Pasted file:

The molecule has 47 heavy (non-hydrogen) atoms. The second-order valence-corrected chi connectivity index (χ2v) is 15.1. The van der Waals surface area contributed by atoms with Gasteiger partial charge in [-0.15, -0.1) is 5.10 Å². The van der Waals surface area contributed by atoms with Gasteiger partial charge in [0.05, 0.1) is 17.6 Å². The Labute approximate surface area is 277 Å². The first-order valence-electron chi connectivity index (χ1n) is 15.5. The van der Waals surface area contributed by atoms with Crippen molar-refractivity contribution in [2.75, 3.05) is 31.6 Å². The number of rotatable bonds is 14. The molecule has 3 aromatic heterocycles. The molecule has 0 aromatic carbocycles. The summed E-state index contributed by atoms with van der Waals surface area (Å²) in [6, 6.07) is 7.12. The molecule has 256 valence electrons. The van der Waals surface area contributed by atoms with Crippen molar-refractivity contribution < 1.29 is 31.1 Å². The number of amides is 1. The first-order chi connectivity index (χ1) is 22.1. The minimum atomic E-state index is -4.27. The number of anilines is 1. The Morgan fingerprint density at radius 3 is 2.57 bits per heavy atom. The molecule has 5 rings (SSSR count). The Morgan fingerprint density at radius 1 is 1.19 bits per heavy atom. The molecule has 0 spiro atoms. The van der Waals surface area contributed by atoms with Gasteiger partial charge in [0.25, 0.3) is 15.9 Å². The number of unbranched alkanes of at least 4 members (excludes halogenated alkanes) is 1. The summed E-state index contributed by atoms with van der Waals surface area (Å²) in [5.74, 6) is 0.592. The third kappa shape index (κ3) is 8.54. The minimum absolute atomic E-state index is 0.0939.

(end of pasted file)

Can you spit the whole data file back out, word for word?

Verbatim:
The molecule has 47 heavy (non-hydrogen) atoms. The second-order valence-corrected chi connectivity index (χ2v) is 15.1. The van der Waals surface area contributed by atoms with Gasteiger partial charge in [-0.15, -0.1) is 5.10 Å². The van der Waals surface area contributed by atoms with Gasteiger partial charge in [0.05, 0.1) is 17.6 Å². The Labute approximate surface area is 277 Å². The first-order valence-electron chi connectivity index (χ1n) is 15.5. The van der Waals surface area contributed by atoms with Crippen molar-refractivity contribution in [2.75, 3.05) is 31.6 Å². The number of rotatable bonds is 14. The molecule has 3 aromatic heterocycles. The molecule has 0 aromatic carbocycles. The summed E-state index contributed by atoms with van der Waals surface area (Å²) in [6, 6.07) is 7.12. The molecule has 256 valence electrons. The van der Waals surface area contributed by atoms with Crippen molar-refractivity contribution < 1.29 is 31.1 Å². The number of amides is 1. The first-order chi connectivity index (χ1) is 22.1. The minimum atomic E-state index is -4.27. The number of anilines is 1. The Morgan fingerprint density at radius 3 is 2.57 bits per heavy atom. The molecule has 5 rings (SSSR count). The Morgan fingerprint density at radius 1 is 1.19 bits per heavy atom. The molecule has 0 spiro atoms. The van der Waals surface area contributed by atoms with Gasteiger partial charge in [0.25, 0.3) is 15.9 Å². The number of unbranched alkanes of at least 4 members (excludes halogenated alkanes) is 1. The summed E-state index contributed by atoms with van der Waals surface area (Å²) in [5.74, 6) is 0.592. The third kappa shape index (κ3) is 8.54. The minimum absolute atomic E-state index is 0.0939.